The Palestinian Refugee Issue is Not Going to Resolve Itself

When I started getting serious about action on the Israel-Palestine conflict and the associated US foreign policy, I found it imperative to Talbieh Palestinian Refugee Camp in Jordanconvince people that the Oslo Accords were doomed to fail. There were the obvious critiques of the accords: the lack of any sort of human rights framework, the absence of consequences for failing to abide by conditions or fulfill agreed upon commitments, and the formal recognition of Israel without any mention whatsoever of a potential Palestinian state. But I saw an even bigger obstacle.

Conventional wisdom has it that Jerusalem is the most difficult stumbling block. But I have always maintained that it is the Palestinian refugees that were the most serious obstacle to a negotiated solution. Read more at LobeLog

Arab Democracy and Israel: They Can be Compatible

The following post was originally published on the Meretz USA blog. – MP

It is hard to imagine that a matter as explosive as The Palestine Papers (a massive leak of some 1,600 documents the Palestinian Authority had, including minutes, strategy papers, maps and e-mails) could be completely drowned out by other events, but the massive upheaval in Egypt has done just that. The implications for Israel and the United States of the widespread protests throughout the Arab world and the Papers are not yet fully predictable, but they are sure to be profound.

The Palestine Papers have exposed the “peace process” as a sham, with the Palestinian Authority offering concessions that would probably not have been acceptable to most Palestinians, Israel downplaying and even ignoring many of those same massive concessions and the United States doing nothing to bridge gaps and putting pressure only on the Palestinian side.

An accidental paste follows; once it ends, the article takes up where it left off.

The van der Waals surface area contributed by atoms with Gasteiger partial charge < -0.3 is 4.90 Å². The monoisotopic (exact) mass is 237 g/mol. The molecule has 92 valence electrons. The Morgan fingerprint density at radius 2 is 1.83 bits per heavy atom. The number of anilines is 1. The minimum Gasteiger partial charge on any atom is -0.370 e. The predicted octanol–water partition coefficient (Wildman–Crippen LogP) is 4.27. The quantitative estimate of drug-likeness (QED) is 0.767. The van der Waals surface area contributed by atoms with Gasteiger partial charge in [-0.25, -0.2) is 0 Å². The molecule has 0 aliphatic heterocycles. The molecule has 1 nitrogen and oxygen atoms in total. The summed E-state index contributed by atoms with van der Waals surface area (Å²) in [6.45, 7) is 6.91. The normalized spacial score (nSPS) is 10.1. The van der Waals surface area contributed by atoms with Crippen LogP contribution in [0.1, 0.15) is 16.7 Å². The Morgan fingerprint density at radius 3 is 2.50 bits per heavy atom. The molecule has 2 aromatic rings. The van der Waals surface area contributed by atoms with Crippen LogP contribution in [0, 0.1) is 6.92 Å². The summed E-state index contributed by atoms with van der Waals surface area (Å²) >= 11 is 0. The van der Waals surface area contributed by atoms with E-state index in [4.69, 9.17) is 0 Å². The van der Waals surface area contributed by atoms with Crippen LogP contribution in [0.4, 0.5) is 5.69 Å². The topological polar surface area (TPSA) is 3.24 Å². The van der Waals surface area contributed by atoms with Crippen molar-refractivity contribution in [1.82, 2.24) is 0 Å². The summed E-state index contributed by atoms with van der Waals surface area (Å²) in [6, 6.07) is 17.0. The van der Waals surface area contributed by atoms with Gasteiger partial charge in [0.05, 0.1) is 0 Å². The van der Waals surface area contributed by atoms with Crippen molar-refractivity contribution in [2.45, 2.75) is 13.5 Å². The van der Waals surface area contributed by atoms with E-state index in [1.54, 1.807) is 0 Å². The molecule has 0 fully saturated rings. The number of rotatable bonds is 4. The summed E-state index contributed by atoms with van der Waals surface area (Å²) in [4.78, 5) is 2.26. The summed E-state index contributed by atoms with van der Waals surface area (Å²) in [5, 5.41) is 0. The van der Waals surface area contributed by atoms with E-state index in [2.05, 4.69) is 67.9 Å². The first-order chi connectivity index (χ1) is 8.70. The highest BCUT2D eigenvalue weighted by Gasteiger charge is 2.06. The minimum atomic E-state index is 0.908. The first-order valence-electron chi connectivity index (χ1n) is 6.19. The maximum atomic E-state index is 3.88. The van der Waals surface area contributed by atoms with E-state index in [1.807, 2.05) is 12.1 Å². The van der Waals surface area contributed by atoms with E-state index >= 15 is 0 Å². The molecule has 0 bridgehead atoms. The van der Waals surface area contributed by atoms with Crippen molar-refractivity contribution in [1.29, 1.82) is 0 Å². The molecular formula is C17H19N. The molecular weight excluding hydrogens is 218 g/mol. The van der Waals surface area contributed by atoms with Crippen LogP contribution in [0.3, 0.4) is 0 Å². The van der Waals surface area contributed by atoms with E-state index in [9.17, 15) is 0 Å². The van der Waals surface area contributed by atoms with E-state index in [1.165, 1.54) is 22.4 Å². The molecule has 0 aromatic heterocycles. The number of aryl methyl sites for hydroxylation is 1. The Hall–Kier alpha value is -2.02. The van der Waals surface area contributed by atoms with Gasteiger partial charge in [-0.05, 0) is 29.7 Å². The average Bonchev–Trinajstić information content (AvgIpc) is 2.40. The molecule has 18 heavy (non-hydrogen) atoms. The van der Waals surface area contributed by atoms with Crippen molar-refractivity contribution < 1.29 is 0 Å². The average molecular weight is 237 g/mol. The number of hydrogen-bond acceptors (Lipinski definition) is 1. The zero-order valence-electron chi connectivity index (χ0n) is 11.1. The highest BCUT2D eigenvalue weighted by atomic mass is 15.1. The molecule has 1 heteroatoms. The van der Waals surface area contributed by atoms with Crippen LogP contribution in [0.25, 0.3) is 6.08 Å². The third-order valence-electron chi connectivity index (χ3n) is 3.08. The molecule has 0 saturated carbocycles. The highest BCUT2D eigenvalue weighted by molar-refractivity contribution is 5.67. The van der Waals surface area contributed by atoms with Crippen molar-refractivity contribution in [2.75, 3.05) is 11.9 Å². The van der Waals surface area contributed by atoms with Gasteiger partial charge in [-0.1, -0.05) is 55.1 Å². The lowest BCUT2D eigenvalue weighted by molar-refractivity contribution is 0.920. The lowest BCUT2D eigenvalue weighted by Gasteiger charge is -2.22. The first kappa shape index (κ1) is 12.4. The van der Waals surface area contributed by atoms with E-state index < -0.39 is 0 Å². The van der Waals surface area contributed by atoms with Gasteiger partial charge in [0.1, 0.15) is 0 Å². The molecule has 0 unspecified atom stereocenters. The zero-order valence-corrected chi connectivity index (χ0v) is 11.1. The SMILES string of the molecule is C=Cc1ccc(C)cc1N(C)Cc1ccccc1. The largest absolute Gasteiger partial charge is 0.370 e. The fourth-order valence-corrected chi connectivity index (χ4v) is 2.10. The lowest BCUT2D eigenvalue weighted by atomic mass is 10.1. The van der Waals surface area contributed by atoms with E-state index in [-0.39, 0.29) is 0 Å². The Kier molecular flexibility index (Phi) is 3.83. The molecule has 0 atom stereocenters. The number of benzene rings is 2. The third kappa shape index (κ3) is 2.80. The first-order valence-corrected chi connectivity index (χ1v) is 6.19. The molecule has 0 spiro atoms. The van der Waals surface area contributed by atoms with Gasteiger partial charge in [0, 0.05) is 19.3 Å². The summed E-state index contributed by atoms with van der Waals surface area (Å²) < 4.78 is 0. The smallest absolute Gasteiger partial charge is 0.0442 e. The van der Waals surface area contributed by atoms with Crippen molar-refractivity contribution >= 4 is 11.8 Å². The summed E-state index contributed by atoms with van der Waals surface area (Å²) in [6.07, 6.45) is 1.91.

But the spreading protests in the Arab world signify a major shift in the status quo on the horizon. The United States, which learned nothing from its experience of forcefully keeping a ruthless dictator in power in Iran, has done the same with petty and violent dictators throughout the Arab world. Interestingly, the protests in Tunisia and Egypt, and the simmering ones in Jordan and Yemen, have been completely focused on those countries’ respective dictators, and there has been relatively little anti-American rhetoric thus far; or at least very little has been reported. This may have a lot to do with American silence on both matters and our quick abandonment of our favored proxies once it became obvious they had lost control. Or it may be yet to come.

In any case, the issues of the US and Israel, and even the Palestinians have been sidelined as Egyptians, like Tunisians before them, demonstrate for democracy to overthrow their tyrants. But these developments will have serious implications for the US and Israel nonetheless.

Continue reading

Livni: I Am Against International Law In Particular

Wow. Tzipi Livni really lays it on the line in this one: “I was the Minister of Justice. I am a lawyer…But I am against law — international law in particular.  Law in general.”